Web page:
There is an obvious place to look for hints - or rather more than hints - of what DfT believes might be done: this report done for DfT in 2010:
Quote
Low Cost Electrification for Branch Lines

This report has been prepared as a result of work undertaken for the Department for Transport (DfT) Research Project: LowCost Electrification.
The objective of the research is to establish if it can be economically feasible to electrify lowusage branch lines on the National Rail Network. Such lines are currently operated using diesel multiple unit (DMU) type rolling stock and it is considered that replacing these with modern tramtype electric vehicles can offer the following benefits:
•  Reduced operating costs, particularly with regard to rolling stock
•  Immunity from shortterm fluctuations of fuel costs
•  A reduction in overall carbon emissions
•  Reduced impact on the local environment (air quality and noise levels)
•  Improved passenger experience
...

That's currently listed as "This publication was withdrawn on 9 April 2018. This is no longer current." I don't know why, and it doesn't say superseded. Also, note the rather narrow scope - it was only ever looking at light rail/trams, and the costings seem very informal, even anecdotal.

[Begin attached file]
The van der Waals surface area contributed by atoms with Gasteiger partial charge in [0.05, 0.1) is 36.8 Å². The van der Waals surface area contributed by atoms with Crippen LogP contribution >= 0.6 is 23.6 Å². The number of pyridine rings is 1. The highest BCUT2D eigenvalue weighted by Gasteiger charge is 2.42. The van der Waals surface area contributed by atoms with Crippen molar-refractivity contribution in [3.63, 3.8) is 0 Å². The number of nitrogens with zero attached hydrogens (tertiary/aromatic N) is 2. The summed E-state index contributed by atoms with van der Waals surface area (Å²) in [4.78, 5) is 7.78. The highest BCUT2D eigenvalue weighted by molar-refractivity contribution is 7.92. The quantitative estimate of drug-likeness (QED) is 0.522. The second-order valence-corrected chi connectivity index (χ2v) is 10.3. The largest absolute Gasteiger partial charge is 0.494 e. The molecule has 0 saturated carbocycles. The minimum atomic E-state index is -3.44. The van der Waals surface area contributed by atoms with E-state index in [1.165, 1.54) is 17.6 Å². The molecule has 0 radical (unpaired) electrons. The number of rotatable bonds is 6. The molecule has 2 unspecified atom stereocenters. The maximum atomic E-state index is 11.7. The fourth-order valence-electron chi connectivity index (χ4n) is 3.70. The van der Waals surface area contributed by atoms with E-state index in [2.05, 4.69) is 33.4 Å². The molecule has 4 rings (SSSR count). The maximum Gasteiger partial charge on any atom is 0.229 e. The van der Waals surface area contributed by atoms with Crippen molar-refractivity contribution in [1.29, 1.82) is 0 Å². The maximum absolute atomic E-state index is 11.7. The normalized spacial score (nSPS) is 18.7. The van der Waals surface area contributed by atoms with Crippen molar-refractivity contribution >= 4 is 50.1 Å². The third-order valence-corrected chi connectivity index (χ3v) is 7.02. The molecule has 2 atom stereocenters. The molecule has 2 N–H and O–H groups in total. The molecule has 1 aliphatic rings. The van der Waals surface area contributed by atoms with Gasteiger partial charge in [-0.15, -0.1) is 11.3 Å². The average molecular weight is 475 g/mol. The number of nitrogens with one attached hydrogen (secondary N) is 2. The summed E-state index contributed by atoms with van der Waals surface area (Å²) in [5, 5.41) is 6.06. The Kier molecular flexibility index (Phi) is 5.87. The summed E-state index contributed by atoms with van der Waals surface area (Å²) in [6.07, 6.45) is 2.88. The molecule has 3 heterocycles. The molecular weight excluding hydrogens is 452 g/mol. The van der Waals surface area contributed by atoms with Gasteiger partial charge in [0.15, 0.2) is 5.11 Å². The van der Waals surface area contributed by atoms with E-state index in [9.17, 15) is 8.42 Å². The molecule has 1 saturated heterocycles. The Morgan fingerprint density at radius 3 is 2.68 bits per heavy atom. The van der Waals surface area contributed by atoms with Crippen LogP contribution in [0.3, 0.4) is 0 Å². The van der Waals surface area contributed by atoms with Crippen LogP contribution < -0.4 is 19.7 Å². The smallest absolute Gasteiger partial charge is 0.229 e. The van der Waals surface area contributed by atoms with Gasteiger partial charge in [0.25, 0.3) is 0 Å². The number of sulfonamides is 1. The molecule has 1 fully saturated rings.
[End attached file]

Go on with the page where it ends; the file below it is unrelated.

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grahame
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« Reply #5 on: February 09, 2020, 07:54:35 am »

Perhaps if / as the UK has a new ability so simplify things and can amend standards to be appropriate for us, we might see something like this between Arrochar and Ardlui in years to come:


Do I detect the whiff of Brexit in this post?


Yes, to the extent of saying "it should have been possible anyway" if you look at my example of an electrified line in Germany.
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eightonedee
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« Reply #6 on: February 09, 2020, 10:53:01 am »

Hmmm...

Looks like a subject for a campaign. I've noticed over the years a number of continental electrified branch lines with what look to be simpler cheaper OHL systems, although from what Stuving implies it was not the prime cost of gantries etc that was the issue with the GWMLR electrification excessive cost.